The Doyle lab investigates the role of the immune system in causing dementia after stroke. Up to 30% of stroke patients develop dementia in the months and years after their stroke and we are testing the hypothesis that in some patients this is due to a chronic inflammatory response that persists at the site of the stroke lesion. We suspect that in the weeks, months and possibly years after stroke, neurotoxic inflammatory mediators, including T cells, cytokines and antibodies, leak out of the stroke lesion and cause bystander damage to surrounding tissue, which then both impairs recovery, and in some instances leads to cognitive decline. In support of this hypothesis we have data that demonstrates that inflammation persists for months at the site of the lesion after stroke, and that a single stroke can directly lead to the development of immune-mediated delayed cognitive deficits. We are currently in the process of targeting different components of the prolonged inflammatory response to stroke to determine if post stroke dementia can be treated by selectively ablating individual immune mediators such as B lymphocytes, T lymphocytes, and CCR2.
We are also using different mouse strains and human post mortem tissue to investigate how much diversity there is in the inflammatory response to stroke, and map how it is altered by genetics, age and common stroke comorbidities. Related to this, we are interested in developing tools that can be used to track inflammation in the injured CNS by biomedical imaging. In the era of personalized medicine it is vital that we have tools that can be used to identify how the immune system of a patient is responding to their stroke so that we can tailor immune modifying drugs to individual need.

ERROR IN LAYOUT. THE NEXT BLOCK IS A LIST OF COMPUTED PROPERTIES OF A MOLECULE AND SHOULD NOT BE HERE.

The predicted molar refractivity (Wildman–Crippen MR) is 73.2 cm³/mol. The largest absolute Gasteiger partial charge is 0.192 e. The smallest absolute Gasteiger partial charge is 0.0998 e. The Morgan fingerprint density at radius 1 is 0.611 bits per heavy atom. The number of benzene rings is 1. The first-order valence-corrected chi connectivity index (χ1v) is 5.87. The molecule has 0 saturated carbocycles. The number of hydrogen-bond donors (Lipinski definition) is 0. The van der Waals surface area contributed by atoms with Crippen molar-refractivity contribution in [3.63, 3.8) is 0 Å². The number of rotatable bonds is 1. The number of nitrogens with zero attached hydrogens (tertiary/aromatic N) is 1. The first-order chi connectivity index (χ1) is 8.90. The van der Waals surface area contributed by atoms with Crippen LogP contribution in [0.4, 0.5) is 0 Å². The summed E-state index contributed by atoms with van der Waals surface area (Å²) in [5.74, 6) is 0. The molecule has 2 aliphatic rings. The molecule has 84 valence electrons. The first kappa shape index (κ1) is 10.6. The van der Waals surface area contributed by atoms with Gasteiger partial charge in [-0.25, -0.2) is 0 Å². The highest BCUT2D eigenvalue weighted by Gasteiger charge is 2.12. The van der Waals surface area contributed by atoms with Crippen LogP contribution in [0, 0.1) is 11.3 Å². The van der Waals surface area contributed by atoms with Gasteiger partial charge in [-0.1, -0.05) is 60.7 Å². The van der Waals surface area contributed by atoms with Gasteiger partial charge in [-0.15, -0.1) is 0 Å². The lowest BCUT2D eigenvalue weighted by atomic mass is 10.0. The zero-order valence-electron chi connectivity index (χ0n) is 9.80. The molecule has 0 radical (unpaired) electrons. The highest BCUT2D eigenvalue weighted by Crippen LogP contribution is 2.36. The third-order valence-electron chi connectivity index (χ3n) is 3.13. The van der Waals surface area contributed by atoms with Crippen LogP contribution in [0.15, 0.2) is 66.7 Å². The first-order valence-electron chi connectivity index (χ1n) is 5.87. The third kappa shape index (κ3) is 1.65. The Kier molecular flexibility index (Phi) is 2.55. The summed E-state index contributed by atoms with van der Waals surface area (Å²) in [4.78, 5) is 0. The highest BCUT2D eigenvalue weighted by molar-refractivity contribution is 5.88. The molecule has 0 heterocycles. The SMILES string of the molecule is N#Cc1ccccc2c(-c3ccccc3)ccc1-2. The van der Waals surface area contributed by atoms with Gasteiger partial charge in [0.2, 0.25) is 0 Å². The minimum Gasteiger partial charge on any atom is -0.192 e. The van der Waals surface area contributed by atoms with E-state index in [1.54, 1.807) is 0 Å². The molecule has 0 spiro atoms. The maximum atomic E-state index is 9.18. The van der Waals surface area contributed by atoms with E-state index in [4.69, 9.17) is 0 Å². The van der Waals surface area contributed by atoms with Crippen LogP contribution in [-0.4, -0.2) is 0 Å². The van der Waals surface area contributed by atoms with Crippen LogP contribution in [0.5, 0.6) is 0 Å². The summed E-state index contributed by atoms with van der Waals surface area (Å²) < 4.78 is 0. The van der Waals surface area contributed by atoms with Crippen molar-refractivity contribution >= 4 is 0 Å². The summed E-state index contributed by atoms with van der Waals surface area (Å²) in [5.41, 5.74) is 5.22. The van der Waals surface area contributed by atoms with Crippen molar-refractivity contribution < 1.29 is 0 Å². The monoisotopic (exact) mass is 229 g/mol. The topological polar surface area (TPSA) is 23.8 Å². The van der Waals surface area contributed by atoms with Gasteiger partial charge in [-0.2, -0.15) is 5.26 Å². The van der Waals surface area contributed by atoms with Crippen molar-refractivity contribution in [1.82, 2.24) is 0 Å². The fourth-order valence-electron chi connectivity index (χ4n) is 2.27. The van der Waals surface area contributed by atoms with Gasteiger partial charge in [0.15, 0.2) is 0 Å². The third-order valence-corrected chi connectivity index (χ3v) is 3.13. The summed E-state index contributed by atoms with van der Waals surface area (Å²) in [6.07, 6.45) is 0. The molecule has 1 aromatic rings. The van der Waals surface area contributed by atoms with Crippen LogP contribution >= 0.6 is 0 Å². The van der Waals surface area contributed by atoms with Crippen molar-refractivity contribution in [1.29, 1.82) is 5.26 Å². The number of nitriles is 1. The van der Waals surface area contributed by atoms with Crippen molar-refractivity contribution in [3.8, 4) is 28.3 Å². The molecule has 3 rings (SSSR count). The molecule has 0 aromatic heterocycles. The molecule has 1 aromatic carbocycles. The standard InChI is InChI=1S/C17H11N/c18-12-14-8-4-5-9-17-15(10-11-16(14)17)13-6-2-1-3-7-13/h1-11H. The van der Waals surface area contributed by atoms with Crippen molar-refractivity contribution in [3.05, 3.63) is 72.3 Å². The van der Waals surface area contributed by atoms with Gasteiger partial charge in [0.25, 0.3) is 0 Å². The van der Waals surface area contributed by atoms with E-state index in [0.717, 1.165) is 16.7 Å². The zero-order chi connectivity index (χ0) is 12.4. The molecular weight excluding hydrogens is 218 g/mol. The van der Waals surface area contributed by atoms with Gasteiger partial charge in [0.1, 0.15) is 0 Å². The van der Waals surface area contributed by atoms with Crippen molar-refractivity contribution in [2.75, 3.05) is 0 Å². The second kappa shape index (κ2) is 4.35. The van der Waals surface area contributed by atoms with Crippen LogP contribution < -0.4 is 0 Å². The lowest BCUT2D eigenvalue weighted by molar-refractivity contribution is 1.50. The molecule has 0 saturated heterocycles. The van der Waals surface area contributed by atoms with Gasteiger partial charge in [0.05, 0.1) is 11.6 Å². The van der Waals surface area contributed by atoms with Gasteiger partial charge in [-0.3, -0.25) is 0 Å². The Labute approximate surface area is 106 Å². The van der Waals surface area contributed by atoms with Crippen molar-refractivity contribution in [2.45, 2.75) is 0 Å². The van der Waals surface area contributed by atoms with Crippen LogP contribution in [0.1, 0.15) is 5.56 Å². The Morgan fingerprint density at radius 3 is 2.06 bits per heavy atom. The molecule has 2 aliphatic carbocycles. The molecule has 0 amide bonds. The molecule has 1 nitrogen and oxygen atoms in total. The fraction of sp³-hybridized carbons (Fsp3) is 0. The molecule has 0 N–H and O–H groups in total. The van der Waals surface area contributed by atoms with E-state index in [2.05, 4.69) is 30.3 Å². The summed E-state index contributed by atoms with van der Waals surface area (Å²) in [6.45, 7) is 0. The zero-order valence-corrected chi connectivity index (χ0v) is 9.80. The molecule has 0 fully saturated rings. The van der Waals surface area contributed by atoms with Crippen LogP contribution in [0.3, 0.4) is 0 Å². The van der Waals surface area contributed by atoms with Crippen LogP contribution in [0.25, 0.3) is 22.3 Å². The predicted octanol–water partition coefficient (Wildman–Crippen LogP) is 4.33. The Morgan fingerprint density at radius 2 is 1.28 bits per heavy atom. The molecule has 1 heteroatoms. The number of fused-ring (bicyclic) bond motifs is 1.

Using the mouse model of post stroke dementia that Dr Doyle developed during his post doctoral training with Dr Marion Buckwalter, we are also mapping the pathological changes that occur in non-infarcted areas of the brain surrounding a stroke lesion in the weeks after stroke, and testing if neurotrophic drugs can mitigate these changes. The rationale for this project is that our end goal is a two-pronged treatment for chronic inflammation after stroke. The first prong is personalized treatment of the inflammatory response, and the second prong is the administration of neurotrophic drugs to augment neuronal survival while treatment of the inflammatory response is underway.